In 1959 Folketeatret merged with Det Nye Teater. At the same time the then newly established opera, The Norwegian Opera, took over the responsibility for the venue by Youngstorget.

Heads of Folketeatret:
1952-1955: Hans Jacob Nilsen
1955-1959: Jens Gundersen

The history of Oslo Nye Teater (Oslo New Theatre):

September 1 1959 AS Scenekunst, managing Det Nye Teater, merged with Folketeatret in establishing a new company, the limited liability company Oslo Nye Teater (Oslo New Theatre). The initiative had been taken by the municipality of Oslo.

The first few years as Oslo Nye Teater (Oslo New Theatre), the theatre was managed by the limited liability company Teaterselskapet AS (literally: The Theatre Company), in which the companies AS Folketeatret, AS Scenekunst and the municipality of Oslo each had two representatives on the board. Oslo Nye Teater (Oslo New Theatre) had prolonged the contracts of almost all the actors from the two former companies. The theatre chose to use the venue in the street of Rosenkrantzgate as its headquarters, but it also happened that the old facilities of Folketeatret (now, formally, taken over by The Norwegian Opera) were borrowed back.

In 1967 the company reorganised, and the municipality of Oslo was made fully responsible for the economy of the theatre. From 1986 to 1999 the government contributed funds, in collaboration with the municipality, but in 1999 the municipality of Oslo was again fully responsible for the theatre economy.

The puppetry department Dukketeatret, which had been given the name Oslo Nye Teater – Dukketeatret (literally: Oslo Nye Teater (Oslo New Theatre) - The Puppetry), was provided with facilities of its own from 1966, in the department of Oslo City Museum at Frogner. Here the puppetry company was based until February 2003, when the move to the old tram stalls in the borough of Torshov took place. At the same time the company changed its name into Oslo Nye Trikkestallen (literally: Oslo New Tram Stall).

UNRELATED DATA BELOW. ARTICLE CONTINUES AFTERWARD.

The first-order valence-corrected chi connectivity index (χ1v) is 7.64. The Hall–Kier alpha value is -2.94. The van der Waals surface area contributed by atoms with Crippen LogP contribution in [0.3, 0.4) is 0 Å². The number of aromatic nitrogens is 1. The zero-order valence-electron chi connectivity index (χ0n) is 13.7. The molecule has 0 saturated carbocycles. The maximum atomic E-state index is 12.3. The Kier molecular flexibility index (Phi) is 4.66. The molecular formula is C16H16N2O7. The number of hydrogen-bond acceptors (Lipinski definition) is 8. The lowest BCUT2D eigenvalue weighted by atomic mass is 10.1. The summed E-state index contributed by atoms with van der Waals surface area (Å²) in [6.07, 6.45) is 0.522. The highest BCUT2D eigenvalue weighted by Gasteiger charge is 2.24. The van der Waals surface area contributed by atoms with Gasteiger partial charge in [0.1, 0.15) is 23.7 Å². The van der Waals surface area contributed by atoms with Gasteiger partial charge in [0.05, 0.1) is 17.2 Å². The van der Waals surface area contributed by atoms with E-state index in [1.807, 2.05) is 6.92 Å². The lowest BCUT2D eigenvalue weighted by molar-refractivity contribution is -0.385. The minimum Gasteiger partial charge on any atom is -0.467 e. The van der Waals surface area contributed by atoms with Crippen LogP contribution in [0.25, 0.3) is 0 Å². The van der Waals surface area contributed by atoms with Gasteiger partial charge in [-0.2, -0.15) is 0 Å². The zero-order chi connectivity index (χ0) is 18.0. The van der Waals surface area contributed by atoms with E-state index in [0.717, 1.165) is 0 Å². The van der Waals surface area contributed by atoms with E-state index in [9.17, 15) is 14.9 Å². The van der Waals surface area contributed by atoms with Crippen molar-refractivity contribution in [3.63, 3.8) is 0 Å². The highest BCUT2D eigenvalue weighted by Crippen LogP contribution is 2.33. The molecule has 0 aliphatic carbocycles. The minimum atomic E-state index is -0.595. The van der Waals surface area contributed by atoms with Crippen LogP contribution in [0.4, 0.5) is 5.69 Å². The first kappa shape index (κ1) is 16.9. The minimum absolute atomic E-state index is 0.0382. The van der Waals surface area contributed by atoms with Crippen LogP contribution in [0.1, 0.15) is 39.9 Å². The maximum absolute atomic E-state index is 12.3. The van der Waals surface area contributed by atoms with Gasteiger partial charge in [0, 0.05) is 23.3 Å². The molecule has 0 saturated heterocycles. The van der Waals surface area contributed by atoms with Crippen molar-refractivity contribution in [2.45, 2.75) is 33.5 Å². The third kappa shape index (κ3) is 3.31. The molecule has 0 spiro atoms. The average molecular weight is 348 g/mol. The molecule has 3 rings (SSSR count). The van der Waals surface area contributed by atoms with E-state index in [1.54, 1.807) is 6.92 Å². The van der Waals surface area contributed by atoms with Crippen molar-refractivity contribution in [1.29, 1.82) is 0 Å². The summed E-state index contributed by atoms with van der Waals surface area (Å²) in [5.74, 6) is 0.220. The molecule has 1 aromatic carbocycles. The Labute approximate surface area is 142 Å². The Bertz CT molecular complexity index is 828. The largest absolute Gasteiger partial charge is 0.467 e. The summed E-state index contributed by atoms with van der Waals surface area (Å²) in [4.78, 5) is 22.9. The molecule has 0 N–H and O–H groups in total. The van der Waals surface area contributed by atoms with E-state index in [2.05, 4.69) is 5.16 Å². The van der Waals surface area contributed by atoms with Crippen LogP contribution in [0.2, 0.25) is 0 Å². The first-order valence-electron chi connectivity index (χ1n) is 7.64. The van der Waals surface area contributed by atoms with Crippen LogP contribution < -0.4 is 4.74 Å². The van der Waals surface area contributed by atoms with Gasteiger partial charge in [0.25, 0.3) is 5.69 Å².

From 1971 Oslo Nye Teater (Oslo New Theatre) has used Centralteatret (literally: The Central Theatre) in the street of Akersgata as a second venue. This building, too, has theatre traditions going back to earlier times: Different theatre companies have used the same location since the establishment of Det Dramatiske Selskab (literally: The Dramatic Society) was established in 1780. The current venue was constructed in 1826 and reconstructed in 1897. Later it was rented to companies and theatres including The Norwegian Theatre and The National Theatre, and for many years it was managed by the theatre family Otto.

Heads of Oslo Nye Teater (Oslo New Theatre):

1959-1962: Axel Otto Normann
1962-1967: Mentz Schulerud
1967-1978: Toralv Maurstad
1979-1984: Barthold Halle
1985-1988: Per Theodor Haugen
1989-1996: Janken Varden
1996-2001: Kjetil Bang-Hansen
2002-2009: Svein Sturla Hungnes
2010-2013: Catrine Telle
From 2014: Kim Bjarke


Store Norske Leksikon, http://snl.no/Oslo_Nye_Teater and http://snl.no/Folketeatret

Oslo Nye Teater (Oslo New Theatre), http://www.oslonye.no/om_teatret/historikk/

Sceneweb on The Hedda Award 2000, www.sceneweb.no, 12.11.2012, http://www.sceneweb.no/en/awarding/23919/Heddaprisen_2000-2000

*Not yet translated into English. The title within parentheses is the Norwegian title's literal meaning.